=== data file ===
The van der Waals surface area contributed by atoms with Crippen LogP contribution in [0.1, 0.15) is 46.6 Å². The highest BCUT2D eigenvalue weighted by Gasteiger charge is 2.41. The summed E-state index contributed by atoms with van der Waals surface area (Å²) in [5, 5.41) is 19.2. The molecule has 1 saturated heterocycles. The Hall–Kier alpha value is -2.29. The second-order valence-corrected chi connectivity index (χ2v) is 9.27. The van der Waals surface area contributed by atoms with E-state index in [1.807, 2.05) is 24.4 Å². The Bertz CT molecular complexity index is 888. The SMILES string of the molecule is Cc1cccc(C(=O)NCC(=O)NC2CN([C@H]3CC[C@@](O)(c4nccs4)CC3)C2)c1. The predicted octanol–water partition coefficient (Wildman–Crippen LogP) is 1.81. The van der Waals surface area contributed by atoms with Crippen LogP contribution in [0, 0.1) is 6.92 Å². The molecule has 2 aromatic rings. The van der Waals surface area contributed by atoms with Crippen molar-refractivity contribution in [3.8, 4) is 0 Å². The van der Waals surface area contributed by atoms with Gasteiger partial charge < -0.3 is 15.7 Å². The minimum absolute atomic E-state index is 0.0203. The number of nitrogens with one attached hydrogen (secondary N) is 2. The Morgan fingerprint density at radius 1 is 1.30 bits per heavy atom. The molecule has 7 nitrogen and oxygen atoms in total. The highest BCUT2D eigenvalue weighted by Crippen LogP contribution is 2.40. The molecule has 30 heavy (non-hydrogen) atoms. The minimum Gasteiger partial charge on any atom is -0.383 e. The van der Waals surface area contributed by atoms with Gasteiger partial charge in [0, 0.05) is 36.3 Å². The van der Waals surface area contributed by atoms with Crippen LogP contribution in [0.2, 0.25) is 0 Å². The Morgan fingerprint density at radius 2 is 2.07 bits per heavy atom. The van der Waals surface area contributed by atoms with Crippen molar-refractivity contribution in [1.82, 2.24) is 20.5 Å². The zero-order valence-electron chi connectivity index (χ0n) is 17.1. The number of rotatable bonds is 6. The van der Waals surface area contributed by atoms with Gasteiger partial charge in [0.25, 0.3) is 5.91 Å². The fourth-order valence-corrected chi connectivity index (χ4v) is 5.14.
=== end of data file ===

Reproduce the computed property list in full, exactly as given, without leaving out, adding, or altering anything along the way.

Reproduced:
The van der Waals surface area contributed by atoms with Crippen LogP contribution in [0.1, 0.15) is 46.6 Å². The highest BCUT2D eigenvalue weighted by Gasteiger charge is 2.41. The summed E-state index contributed by atoms with van der Waals surface area (Å²) in [5, 5.41) is 19.2. The molecule has 1 saturated heterocycles. The Hall–Kier alpha value is -2.29. The second-order valence-corrected chi connectivity index (χ2v) is 9.27. The van der Waals surface area contributed by atoms with E-state index in [1.807, 2.05) is 24.4 Å². The Bertz CT molecular complexity index is 888. The SMILES string of the molecule is Cc1cccc(C(=O)NCC(=O)NC2CN([C@H]3CC[C@@](O)(c4nccs4)CC3)C2)c1. The predicted octanol–water partition coefficient (Wildman–Crippen LogP) is 1.81. The van der Waals surface area contributed by atoms with Crippen LogP contribution in [0, 0.1) is 6.92 Å². The molecule has 2 aromatic rings. The van der Waals surface area contributed by atoms with Crippen molar-refractivity contribution in [3.8, 4) is 0 Å². The van der Waals surface area contributed by atoms with Gasteiger partial charge < -0.3 is 15.7 Å². The minimum absolute atomic E-state index is 0.0203. The number of nitrogens with one attached hydrogen (secondary N) is 2. The Morgan fingerprint density at radius 1 is 1.30 bits per heavy atom. The molecule has 7 nitrogen and oxygen atoms in total. The highest BCUT2D eigenvalue weighted by Crippen LogP contribution is 2.40. The molecule has 30 heavy (non-hydrogen) atoms. The minimum Gasteiger partial charge on any atom is -0.383 e. The van der Waals surface area contributed by atoms with Gasteiger partial charge in [0, 0.05) is 36.3 Å². The van der Waals surface area contributed by atoms with Crippen LogP contribution in [0.2, 0.25) is 0 Å². The Morgan fingerprint density at radius 2 is 2.07 bits per heavy atom. The van der Waals surface area contributed by atoms with Crippen molar-refractivity contribution in [1.82, 2.24) is 20.5 Å². The zero-order valence-electron chi connectivity index (χ0n) is 17.1. The number of rotatable bonds is 6. The van der Waals surface area contributed by atoms with Gasteiger partial charge in [0.25, 0.3) is 5.91 Å². The fourth-order valence-corrected chi connectivity index (χ4v) is 5.14.